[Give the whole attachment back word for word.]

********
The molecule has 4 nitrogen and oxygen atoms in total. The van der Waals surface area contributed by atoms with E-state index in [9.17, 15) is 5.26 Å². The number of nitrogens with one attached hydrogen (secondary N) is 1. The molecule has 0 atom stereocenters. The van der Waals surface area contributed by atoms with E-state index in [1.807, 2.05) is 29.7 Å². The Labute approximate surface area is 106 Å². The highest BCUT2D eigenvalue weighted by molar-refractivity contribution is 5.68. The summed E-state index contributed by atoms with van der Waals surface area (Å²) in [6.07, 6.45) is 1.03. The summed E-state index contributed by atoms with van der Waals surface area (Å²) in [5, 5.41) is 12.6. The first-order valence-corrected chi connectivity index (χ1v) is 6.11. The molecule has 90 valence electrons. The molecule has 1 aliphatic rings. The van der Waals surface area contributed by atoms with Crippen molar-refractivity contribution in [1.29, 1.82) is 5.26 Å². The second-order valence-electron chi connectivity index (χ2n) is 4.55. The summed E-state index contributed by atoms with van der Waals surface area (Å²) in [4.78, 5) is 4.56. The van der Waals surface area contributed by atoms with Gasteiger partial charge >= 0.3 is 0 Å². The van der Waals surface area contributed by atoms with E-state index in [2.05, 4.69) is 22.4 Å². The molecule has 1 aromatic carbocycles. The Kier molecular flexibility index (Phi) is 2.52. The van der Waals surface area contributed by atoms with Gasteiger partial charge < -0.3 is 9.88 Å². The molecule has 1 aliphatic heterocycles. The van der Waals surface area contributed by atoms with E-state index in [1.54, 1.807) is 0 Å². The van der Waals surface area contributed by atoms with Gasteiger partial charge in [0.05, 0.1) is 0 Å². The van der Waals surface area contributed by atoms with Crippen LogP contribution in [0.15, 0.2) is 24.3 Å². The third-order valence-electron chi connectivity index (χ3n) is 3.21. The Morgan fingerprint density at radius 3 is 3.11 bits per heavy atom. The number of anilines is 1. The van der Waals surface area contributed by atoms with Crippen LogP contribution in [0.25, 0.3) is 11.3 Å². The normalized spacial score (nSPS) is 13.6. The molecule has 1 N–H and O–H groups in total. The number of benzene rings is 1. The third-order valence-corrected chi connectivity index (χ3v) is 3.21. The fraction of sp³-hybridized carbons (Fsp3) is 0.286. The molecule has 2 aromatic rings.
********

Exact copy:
The molecule has 4 nitrogen and oxygen atoms in total. The van der Waals surface area contributed by atoms with E-state index in [9.17, 15) is 5.26 Å². The number of nitrogens with one attached hydrogen (secondary N) is 1. The molecule has 0 atom stereocenters. The van der Waals surface area contributed by atoms with E-state index in [1.807, 2.05) is 29.7 Å². The Labute approximate surface area is 106 Å². The highest BCUT2D eigenvalue weighted by molar-refractivity contribution is 5.68. The summed E-state index contributed by atoms with van der Waals surface area (Å²) in [6.07, 6.45) is 1.03. The summed E-state index contributed by atoms with van der Waals surface area (Å²) in [5, 5.41) is 12.6. The first-order valence-corrected chi connectivity index (χ1v) is 6.11. The molecule has 90 valence electrons. The molecule has 1 aliphatic rings. The van der Waals surface area contributed by atoms with Crippen molar-refractivity contribution in [1.29, 1.82) is 5.26 Å². The second-order valence-electron chi connectivity index (χ2n) is 4.55. The summed E-state index contributed by atoms with van der Waals surface area (Å²) in [4.78, 5) is 4.56. The van der Waals surface area contributed by atoms with Gasteiger partial charge >= 0.3 is 0 Å². The van der Waals surface area contributed by atoms with E-state index in [2.05, 4.69) is 22.4 Å². The molecule has 1 aromatic carbocycles. The Kier molecular flexibility index (Phi) is 2.52. The van der Waals surface area contributed by atoms with Gasteiger partial charge < -0.3 is 9.88 Å². The molecule has 1 aliphatic heterocycles. The van der Waals surface area contributed by atoms with E-state index in [1.54, 1.807) is 0 Å². The van der Waals surface area contributed by atoms with Gasteiger partial charge in [0.05, 0.1) is 0 Å². The van der Waals surface area contributed by atoms with Crippen LogP contribution in [0.15, 0.2) is 24.3 Å². The third-order valence-electron chi connectivity index (χ3n) is 3.21. The Morgan fingerprint density at radius 3 is 3.11 bits per heavy atom. The number of anilines is 1. The van der Waals surface area contributed by atoms with Crippen LogP contribution in [0.25, 0.3) is 11.3 Å². The normalized spacial score (nSPS) is 13.6. The molecule has 1 N–H and O–H groups in total. The number of benzene rings is 1. The third-order valence-corrected chi connectivity index (χ3v) is 3.21. The fraction of sp³-hybridized carbons (Fsp3) is 0.286. The molecule has 2 aromatic rings.